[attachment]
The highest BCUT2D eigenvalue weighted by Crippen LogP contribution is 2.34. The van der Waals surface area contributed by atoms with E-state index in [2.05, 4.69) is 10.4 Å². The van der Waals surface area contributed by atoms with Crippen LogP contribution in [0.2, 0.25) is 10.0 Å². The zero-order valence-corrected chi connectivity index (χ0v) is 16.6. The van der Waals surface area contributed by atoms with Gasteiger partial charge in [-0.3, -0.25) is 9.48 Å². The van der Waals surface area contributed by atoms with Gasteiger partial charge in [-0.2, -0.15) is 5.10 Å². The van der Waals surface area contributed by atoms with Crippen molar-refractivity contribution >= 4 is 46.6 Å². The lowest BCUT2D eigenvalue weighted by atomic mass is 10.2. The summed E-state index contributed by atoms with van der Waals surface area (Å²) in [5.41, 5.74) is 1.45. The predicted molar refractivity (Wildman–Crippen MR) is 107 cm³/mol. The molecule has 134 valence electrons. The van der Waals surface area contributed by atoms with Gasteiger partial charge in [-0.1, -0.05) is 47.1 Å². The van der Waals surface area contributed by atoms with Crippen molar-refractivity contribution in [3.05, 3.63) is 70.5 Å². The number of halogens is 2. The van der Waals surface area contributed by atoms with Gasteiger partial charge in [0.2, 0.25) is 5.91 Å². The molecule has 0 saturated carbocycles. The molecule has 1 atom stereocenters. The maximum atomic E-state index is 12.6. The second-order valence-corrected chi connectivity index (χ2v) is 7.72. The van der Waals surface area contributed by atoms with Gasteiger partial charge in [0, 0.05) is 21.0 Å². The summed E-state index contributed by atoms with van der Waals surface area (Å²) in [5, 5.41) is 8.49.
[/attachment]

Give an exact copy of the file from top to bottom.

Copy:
The highest BCUT2D eigenvalue weighted by Crippen LogP contribution is 2.34. The van der Waals surface area contributed by atoms with E-state index in [2.05, 4.69) is 10.4 Å². The van der Waals surface area contributed by atoms with Crippen LogP contribution in [0.2, 0.25) is 10.0 Å². The zero-order valence-corrected chi connectivity index (χ0v) is 16.6. The van der Waals surface area contributed by atoms with Gasteiger partial charge in [-0.3, -0.25) is 9.48 Å². The van der Waals surface area contributed by atoms with Gasteiger partial charge in [-0.2, -0.15) is 5.10 Å². The van der Waals surface area contributed by atoms with Crippen molar-refractivity contribution >= 4 is 46.6 Å². The lowest BCUT2D eigenvalue weighted by atomic mass is 10.2. The summed E-state index contributed by atoms with van der Waals surface area (Å²) in [5.41, 5.74) is 1.45. The predicted molar refractivity (Wildman–Crippen MR) is 107 cm³/mol. The molecule has 134 valence electrons. The van der Waals surface area contributed by atoms with Gasteiger partial charge in [-0.1, -0.05) is 47.1 Å². The van der Waals surface area contributed by atoms with Crippen molar-refractivity contribution in [3.05, 3.63) is 70.5 Å². The number of halogens is 2. The van der Waals surface area contributed by atoms with Gasteiger partial charge in [0.2, 0.25) is 5.91 Å². The molecule has 0 saturated carbocycles. The molecule has 1 atom stereocenters. The maximum atomic E-state index is 12.6. The second-order valence-corrected chi connectivity index (χ2v) is 7.72. The van der Waals surface area contributed by atoms with Gasteiger partial charge in [0, 0.05) is 21.0 Å². The summed E-state index contributed by atoms with van der Waals surface area (Å²) in [5, 5.41) is 8.49.